Federal Government Gets Ready to Help States, Cities Mismanage Money

Posted: Oct 01, 2013 12:01 AM

Get ready for local government to get more expensive thanks again to our wonderful federal government. The federal government, under the guise of the Securities and Exchange Commission (SEC) is proposing to “help” local governments better manage their cash by adding onerous regulations to money market funds that would make it virtually impossible for cities, states and other local governments to use anything other than old-fashioned bank accounts to store cash.

Members of Congress, state governments and municipalities are all protesting the proposed rule changes as violations of the federal system that allows municipalities to raise money without the interference of the central, federal government.

“At its heart,” Rep. Randy Hultgren (R-IL) told Townhall Finance, “a municipal bond preserves federalism by allowing local communities to raise their own funds and carry out their own improvements without the help or intrusion of the federal government. Communities can invest locally, and gain locally.”

Hultgren, a member of the Capital Markets and Government Sponsored Enterprises committee in the House, opposes the proposed SEC changes to the muni money funds known as LGIPs.

Currently state and local governments use special money market funds called local government investment pools (LGIP) designed to better meet the needs of government cash-flow requirements. These pools aren’t deposits, like in a bank, and thus have some investment risk.That risk is that a dollar deposited in a LGIP won’t equal a dollar at withdrawal. The risk of that, however, is minimal.

It requires a unique set of circumstances for that to happen- circumstances that are unrelated to LGIPs per se. The regulations seem to be aimed at preventing muni money fund problems in the event of a general financial crisis, like 2008, which had the adverse effect of limiting a municipalities’ access to cash because of general liquidity problems in the financial system.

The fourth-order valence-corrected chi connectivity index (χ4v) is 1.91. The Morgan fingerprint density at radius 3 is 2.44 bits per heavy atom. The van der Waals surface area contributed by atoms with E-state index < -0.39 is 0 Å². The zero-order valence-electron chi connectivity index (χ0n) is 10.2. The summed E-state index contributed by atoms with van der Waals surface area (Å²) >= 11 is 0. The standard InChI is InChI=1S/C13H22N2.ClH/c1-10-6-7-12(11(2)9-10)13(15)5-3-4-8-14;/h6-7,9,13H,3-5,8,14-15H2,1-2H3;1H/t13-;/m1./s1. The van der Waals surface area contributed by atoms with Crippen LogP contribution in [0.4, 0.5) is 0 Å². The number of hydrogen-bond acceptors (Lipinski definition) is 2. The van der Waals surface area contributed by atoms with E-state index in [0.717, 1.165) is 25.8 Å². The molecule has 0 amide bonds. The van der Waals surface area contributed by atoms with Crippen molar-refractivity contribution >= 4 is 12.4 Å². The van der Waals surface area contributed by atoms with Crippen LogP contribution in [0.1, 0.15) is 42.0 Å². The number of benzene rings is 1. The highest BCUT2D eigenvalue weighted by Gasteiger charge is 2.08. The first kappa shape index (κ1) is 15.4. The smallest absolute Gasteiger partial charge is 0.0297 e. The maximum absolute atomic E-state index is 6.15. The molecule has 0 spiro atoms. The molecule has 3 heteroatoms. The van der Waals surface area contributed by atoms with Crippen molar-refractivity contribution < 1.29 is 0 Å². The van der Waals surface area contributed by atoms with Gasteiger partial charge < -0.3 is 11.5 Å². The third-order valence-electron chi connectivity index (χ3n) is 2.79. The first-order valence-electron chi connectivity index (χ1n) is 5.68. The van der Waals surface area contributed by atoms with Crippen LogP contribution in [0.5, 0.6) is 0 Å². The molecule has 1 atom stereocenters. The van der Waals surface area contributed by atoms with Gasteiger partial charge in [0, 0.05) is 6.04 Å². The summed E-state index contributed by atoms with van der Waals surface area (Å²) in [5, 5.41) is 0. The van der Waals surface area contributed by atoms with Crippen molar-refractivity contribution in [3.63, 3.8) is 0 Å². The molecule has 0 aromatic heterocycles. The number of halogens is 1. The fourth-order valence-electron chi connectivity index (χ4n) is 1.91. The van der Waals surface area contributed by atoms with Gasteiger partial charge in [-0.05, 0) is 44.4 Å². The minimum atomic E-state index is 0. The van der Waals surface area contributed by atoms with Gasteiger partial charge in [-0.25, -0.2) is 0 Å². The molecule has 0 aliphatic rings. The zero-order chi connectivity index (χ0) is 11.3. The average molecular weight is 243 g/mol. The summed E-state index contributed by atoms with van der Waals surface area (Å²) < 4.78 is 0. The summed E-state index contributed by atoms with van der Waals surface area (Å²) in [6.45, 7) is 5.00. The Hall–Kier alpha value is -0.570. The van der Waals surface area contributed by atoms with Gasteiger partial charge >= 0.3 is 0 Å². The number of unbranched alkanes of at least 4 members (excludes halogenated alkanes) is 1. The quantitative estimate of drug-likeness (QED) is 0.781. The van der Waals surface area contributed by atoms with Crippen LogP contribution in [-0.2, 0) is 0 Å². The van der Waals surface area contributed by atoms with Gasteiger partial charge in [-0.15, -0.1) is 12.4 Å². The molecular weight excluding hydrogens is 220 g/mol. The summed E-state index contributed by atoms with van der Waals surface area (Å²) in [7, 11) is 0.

The SEC’s new proposed rule would solve that problem by… limiting the ability of municipalities to access cash through redemption restrictions.


The solution to the liquidity problem in a crisis, says the SEC, is to limit liquidity. However, liquidity, combined with a higher return is the whole ever-loving point of LGIPs and money market funds to begin with.

"The current proposal of …redemption restrictions we don't believe will work," Virginia State Treasurer and the National Association of State Treasurers President Manju Ganeriwala told Reuters. "If there's a run and if I'm an account holder in an LGIP ... then I won't be able to get everything out. I'll have to wait 30 days. And what if I have a debt service payment coming due?"

That could lead to a whole row of dominoes falling, one after another, as states and cities default on short-term obligations, making the liquidity crisis worse.

It would also require the investment pools to do some accounting that would limit the types of investments they could use in the pools, thereby reducing the amount of return on investment.

"The SEC's proposed rule changes would be detrimental to competition, efficiency, and capital formation for our members as well as cities, counties, and other municipal entities. We do not believe additional changes to money fund regulation are needed at this time," the treasurers’ association protested according to Reuters.

Also at issue is the federal system that separates federal government from state and local governments.

It’s long been an accepted legal reality that state and local governments are allowed to manage their own finances independently of the federal government. That’s one reason why state and local governments issue bonds that the federal government can’t tax. That tax-free status makes it less expensive for governments to raise money for projects.

But now states are running smack into the same regulatory buzz saw coming from the Obama administration that is cutting apart private industry, fragmenting our economy and adding expense to the normal course of business. These are the same type of financial regulations—Everyone Gets a Home Act, Sarbanes Oxley, Dodd-Frank—that brought on the financial crisis in the first place.

“The SEC’s proposed changes to money market funds could limit cities’ cash management options,” says Hultgren, “and make short-term financing more expensive. We need to maintain the availability and accessibility of municipal bonds for our communities.”

Even more, we need to ask the folks in DC who can’t even manage their own checkbook to stop micromanaging ours.